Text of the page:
Sitting in an arctic Starbucks is not exactly the most conducive environment for writing. The a/c is blowing so forcefully my hair is actually whipping around in my eyes. Hopefully, that makes me appear to be some type of supermodel goddess to the other latte-sipping patrons. That was said with a smirk, of course. It has been many years and numerous junior sizes ago since I have come close to giving that appearance. Even though I was rockin’ some mighty fine Victoria Secret jeans in 2003. And yet again – that was many years ago, huh?
I’m not exactly sure why I’m here. Well, I know that Luke is 10 minutes away frolicking in nature with his new camp buddies and hopefully becoming properly socialized with his peers. But why I felt the need to hit up the closest Starbucks with David’s laptop is what truly defies logic. Normal logic at least. When will I get over the idea that I want to be a writer? I can’t even tell you what kind of writer I want to pretend to be. I just want words to pour effortlessly from my fingertips and upon perusing them find that I am in reality as amusing as I imagine myself to be.
In truth, I am wasting an hour and ½ of my life but making it marginally appealing by adding a venti frappe and a pair of sunglasses to the image. I mean, only the cool folks spend their time in SBux on computers, right? I look around at my neighbors to gage the coolness here. It seems to be a haven for “older” middle-aged men. The only customers here are five gentlemen – all over the age of 40 and all here as singles. Do these men realize that they are nowhere near a college campus and they are not going to be able to ogle sexy co-eds looking for a caffeine fix? Or maybe they are here looking for middle-aged housewives that are bored of staying at home, making pornographic webcasts and seek normalcy at the neighborhood java hut. I am a disappointment to them either way! This atmosphere actually makes me miss Luke. The constant chatter of the baristas (is a guy coffee-dude a barista?) is positively annoying as it reeks of teenage angst/flirty banter even though I guess that is what to be expected of the under 25 set these days. If they start singing Justin Bieber songs, I’m outta here.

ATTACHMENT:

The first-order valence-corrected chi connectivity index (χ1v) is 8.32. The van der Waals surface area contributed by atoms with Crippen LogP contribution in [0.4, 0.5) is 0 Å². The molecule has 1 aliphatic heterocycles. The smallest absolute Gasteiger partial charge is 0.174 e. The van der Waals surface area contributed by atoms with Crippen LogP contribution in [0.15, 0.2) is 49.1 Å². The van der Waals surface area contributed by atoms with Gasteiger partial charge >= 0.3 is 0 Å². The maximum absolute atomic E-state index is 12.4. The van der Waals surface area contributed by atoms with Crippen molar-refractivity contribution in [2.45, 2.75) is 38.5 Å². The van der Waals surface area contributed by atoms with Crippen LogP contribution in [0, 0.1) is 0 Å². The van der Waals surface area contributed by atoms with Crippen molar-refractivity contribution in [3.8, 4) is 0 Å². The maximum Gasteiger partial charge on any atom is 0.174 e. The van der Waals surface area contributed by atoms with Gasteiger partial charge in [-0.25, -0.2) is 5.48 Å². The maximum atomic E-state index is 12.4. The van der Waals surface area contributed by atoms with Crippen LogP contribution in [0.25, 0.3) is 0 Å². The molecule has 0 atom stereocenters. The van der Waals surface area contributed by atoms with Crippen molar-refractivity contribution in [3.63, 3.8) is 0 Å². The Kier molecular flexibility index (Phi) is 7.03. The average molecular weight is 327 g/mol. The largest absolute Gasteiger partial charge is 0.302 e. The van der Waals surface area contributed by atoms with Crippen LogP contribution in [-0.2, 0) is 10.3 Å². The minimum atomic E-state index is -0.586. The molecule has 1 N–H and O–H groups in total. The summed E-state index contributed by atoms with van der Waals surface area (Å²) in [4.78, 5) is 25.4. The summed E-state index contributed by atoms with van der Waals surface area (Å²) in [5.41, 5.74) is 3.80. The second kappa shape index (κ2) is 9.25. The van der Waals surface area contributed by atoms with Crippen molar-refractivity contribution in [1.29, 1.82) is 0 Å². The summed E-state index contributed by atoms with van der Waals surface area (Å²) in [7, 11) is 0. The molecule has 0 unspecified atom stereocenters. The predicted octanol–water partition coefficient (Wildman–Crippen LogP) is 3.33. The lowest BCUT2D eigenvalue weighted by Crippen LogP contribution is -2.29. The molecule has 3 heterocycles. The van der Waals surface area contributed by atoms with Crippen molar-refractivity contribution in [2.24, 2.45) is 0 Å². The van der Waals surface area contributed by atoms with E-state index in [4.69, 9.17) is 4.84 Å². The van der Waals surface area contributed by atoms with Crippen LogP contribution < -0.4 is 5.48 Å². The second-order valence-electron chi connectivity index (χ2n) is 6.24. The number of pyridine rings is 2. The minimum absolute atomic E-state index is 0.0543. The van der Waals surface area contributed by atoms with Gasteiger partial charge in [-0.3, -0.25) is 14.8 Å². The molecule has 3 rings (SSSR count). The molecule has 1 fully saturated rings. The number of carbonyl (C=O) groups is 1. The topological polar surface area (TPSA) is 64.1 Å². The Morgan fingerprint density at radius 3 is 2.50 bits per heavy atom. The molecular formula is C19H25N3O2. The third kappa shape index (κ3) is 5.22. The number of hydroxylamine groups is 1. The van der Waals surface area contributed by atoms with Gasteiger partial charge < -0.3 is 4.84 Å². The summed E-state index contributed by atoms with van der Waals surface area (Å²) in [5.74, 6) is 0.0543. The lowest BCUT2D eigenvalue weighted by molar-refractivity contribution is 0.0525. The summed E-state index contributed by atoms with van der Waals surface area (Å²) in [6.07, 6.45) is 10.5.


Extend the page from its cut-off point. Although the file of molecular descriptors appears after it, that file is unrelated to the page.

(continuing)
I do enjoy the smells here though. They are rivaled only by the briny beach breezes that carry along hints of coconut tanning oils. Ahhhh, the beach. My addiction. David asked me this morning if I had an addiction and I put forth my best insulted glare and coldly replied, NO! Why would my 11 year old even be curious about addictions? Why is addiction even in his vocabulary? And why would he assume it is okay to ask me if I have an addiction. Do I seem like I would have an addictive personality? Of course, he followed up this question with, “I thought everyone had an addiction.” Only now does it occur to me that maybe I should have a follow-up conversation with my son and figure out where his head is at and exactly what his addiction might be. Which brings me back to my dreams that the sandman seems to be completely incapable of fulfilling. I NEED the beach. I need the saline injection of waves, water, sun, wind. I don’t even need perfect weather or pink sand — I just want the beach.
I actually ventured forth to a real estate website today that specializes in Outer Bank homes. And no, I haven’t completely lost my mind. The ocean front, water-front McMansions are not even a consideration for me. I really want to find a HOME that puts us in close proximity to beach living without the threat of losing my little piece of heaven to erosion or hurricanes. I want to live in a neighborhood where the boys can have neighbors THEIR AGE and have a basketball hoop in our concrete driveway. I want a deck that I can decorate with whimsical wind chimes and bird feeders. I want a pair of comfortable Adirondack deck chairs so that each night, Wayne and I can enjoy a glass of wine while breathing in air that seems to seep out of smoked oysters. I want to be able to walk 10 minutes and find an ecological adventure, salt-encrusted of course. I want each summer storm to blow away our cares and bring renewed hope and each sound sunset to take our breath away. I want my children to learn that is okay to just slow the hell down and enjoy life. Why does this have to happen at the beach? Because it is the only place on earth that has had that effect on me.